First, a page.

10 Tips for Tackling Late Payment

Cash is king, and late payments can be fatal. Here’s how to prevent and tackle this cashflow problem

10 Tips for Tackling Late Payment

Prompt payment is vital for the survival of small businesses. 10% of all business failures can be attributed to non-payment, while a further 20% result from the failure of a trading partner. An unpaid invoice is valuable cash that could be liberated and used in your business if you focus on the basics of credit management.

However, late payment is a growing problem: recent research from Sage found that 57% of small businesses had waited more than 90 days for a payment, while 72% had waited 60 days or more. Overall, late payments currently amount to £55 billion.

Every business needs to know its clients and make a judgment call on when and how to chase debts. It’s important to understand that doing this shows you are running your business well and can reflect positively on you. Some customers may deliberately wait until they receive a court summons before paying; they expect it, it’s nothing personal and they won’t hold it against you as a supplier (assuming that you wish to do business with them again).

Some SMEs don’t even address the basics and are late issuing invoices, don’t issue invoices electronically and are not diligent at chasing up debts. Assuming that you’re not making these basic mistakes, here are ten tips to help tackle late payment.

  1. Review your trading terms and conditions to ensure they are fit for purposes and aligned with the type of customers you do business with. Consider whether you require different payment terms for different types of customers.
  2. Review your trading history and bad debts. Assess the risks of entering into contracts of a similar nature with a similar type of client.
  3. Carry out credit checks on your customers before doing business with them. For example, depending on the size of the contract, ask for bank and/or trade references, pay for a credit search, or as minimum check Companies House for any registered charges. Ensure you have the customer’s full address and contact details in case you need to chase non-payment. As a guide to your customer’s payment intentions, check if they have signed up to the Prompt Payment Code; this is a voluntary code developed by the Department of Business, Innovation and Skills which sets out a statement of commitment between a business and its suppliers regarding prompt payment and is gaining momentum and recognition.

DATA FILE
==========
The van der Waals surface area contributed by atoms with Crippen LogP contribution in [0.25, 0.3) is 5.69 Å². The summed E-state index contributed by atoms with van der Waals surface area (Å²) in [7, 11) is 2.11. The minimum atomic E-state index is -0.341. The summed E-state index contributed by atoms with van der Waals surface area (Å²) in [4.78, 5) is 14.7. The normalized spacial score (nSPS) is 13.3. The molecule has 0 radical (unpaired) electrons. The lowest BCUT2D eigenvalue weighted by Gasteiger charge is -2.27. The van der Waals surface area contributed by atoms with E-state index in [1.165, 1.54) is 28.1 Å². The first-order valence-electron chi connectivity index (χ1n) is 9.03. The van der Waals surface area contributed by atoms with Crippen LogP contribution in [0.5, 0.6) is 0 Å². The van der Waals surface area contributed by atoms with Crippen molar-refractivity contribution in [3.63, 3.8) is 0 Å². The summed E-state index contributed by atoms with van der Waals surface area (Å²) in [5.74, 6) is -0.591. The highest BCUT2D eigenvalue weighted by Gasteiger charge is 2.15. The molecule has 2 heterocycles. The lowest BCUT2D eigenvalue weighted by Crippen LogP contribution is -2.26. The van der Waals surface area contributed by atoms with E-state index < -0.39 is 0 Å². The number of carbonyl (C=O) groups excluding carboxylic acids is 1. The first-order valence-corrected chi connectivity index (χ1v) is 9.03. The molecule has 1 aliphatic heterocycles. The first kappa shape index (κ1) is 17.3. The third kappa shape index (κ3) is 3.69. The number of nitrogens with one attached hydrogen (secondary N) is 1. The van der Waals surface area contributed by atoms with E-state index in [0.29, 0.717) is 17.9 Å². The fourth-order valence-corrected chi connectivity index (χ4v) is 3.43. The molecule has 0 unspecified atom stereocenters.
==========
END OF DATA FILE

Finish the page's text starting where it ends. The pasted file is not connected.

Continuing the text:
4. Consider setting maximum credit limits for your customers.
  5. If the customer is a limited company or a limited liability partnership, consider asking the directors/partners to give personal guarantees.
  6. Always provide written terms and conditions, making sure they are agreed by the customer before any goods and or services are provided. Terms and conditions on the back of the invoice are too little, too late.
  7. Set out clearly what goods or services you are providing and when payment is due.
  8. When goods or services are supplied, ask the customer to sign an acceptance form to minimise the possibility of a dispute arising.
  9. Ensure your invoices are issued on time, sent to the right person and set out clearly what you have done, the amount owed and when it’s due.
  10. If the customer is late in paying, find out why and if necessary issue a reminder within the timeframe set out in your terms and conditions. Also consider enforcing any interest or penalty clauses.

If you do not have a clear process for managing cash flow your business will suffer. Applying and constantly reviewing this process should help you to avoid incurring significant late payment problems.

Will Cookson is Partner at Harbour Key LLP

Always take professional advice when deciding your tax planning or investment strategy. The contents of this article are intended for general information purposes only and shall not be deemed to be, or constitute advice. Specialist advice should be sought about specific circumstances. We cannot accept responsibility for any loss as a result of acts or omissions taken in respect of this article. Harbour Key LLP is a limited liability partnership registered in England and Wales number OC361370. Harbour Key are not registered financial advisors and do not provide financial advice or pension investment advice.

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